Presidents of the Vermont Branches of the NAACP

4 thoughts on “An Open Letter to Vermont’s People of Color:

  1. Good evening Tabitha and Steffen,

    I hope this email finds you well, particularly given this unparalleled situation during our time on the planet.

    This is awesome and well stated!
    I am sharing it with Jacqui. She may share it with the Health staff.

    Thank you for sharing!

    All the best,


    Liked by 1 person

  2. HI Tabitha and Steffen

    I hope you and your love ones are well during this challenging time.

    Did you and Steffen received any responses to the open letter or other outcomes?
    I know you are focused on your family at this time.

    Depending on your current circumstances, please let me know if you or Steffen are available to present about this letter and responses on the NAACP EMTF call tonight or the coming Friday night.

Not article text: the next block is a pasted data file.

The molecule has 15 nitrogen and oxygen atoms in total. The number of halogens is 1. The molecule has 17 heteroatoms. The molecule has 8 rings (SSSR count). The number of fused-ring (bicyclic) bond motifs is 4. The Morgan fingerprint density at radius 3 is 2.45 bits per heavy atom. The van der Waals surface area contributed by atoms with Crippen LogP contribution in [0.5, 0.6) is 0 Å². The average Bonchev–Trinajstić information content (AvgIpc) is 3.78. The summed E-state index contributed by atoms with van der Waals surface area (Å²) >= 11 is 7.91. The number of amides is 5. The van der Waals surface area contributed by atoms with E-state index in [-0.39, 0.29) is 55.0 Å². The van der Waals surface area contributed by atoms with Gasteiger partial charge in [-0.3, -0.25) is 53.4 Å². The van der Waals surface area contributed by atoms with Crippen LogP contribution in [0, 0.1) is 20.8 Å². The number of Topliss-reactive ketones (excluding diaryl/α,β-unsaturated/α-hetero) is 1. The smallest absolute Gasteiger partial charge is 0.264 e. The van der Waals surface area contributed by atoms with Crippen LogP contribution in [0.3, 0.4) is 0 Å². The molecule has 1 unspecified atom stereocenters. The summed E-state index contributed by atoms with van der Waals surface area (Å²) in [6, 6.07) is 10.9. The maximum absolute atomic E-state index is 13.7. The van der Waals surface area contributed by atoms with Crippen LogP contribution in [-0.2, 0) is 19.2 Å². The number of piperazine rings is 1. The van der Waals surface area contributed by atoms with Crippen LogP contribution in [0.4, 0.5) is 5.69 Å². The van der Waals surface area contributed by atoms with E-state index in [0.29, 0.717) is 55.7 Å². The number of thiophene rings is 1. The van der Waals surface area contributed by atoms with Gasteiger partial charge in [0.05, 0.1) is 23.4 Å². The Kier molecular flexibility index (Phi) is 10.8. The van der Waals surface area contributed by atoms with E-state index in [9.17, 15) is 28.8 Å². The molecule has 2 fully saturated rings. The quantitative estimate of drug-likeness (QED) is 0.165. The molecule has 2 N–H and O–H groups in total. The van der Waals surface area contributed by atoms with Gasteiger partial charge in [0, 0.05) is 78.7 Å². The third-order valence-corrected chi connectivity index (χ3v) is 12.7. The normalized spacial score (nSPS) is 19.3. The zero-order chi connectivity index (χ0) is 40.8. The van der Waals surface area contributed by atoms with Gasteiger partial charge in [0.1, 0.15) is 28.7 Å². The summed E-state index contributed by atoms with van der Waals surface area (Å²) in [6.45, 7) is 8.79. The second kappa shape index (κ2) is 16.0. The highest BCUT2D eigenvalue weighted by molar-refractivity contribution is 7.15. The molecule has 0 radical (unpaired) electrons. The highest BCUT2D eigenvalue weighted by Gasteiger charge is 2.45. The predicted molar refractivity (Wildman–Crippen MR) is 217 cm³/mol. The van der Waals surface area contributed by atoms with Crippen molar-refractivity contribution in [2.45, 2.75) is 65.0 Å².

3. Thank you so much, Jane. Exciting work!! I’m looping in Francesca from the Health team who I’m sure will be interested, as you say!!

    Jacqui Patterson (she/her)
    Sr. Director, Environmental and Climate Justice Program
    4805 Mt. Hope Drive
    Baltimore, MD 21215
    PThink GREEN! Please consider the environment before printing.

    “One of the truest tests of integrity is its blunt refusal to be compromised.” – Chinua Achebe

    “First they ignore you, then they laugh at you, then they fight you, then you win.” Mahatma Gandhi

    “At the risk of seeming ridiculous, let me say that the true revolutionary is guided by a great feeling of love.” Che Guevara


  4. Thanks for all your hard work. I am hearing good things about the NAACP in Vermont.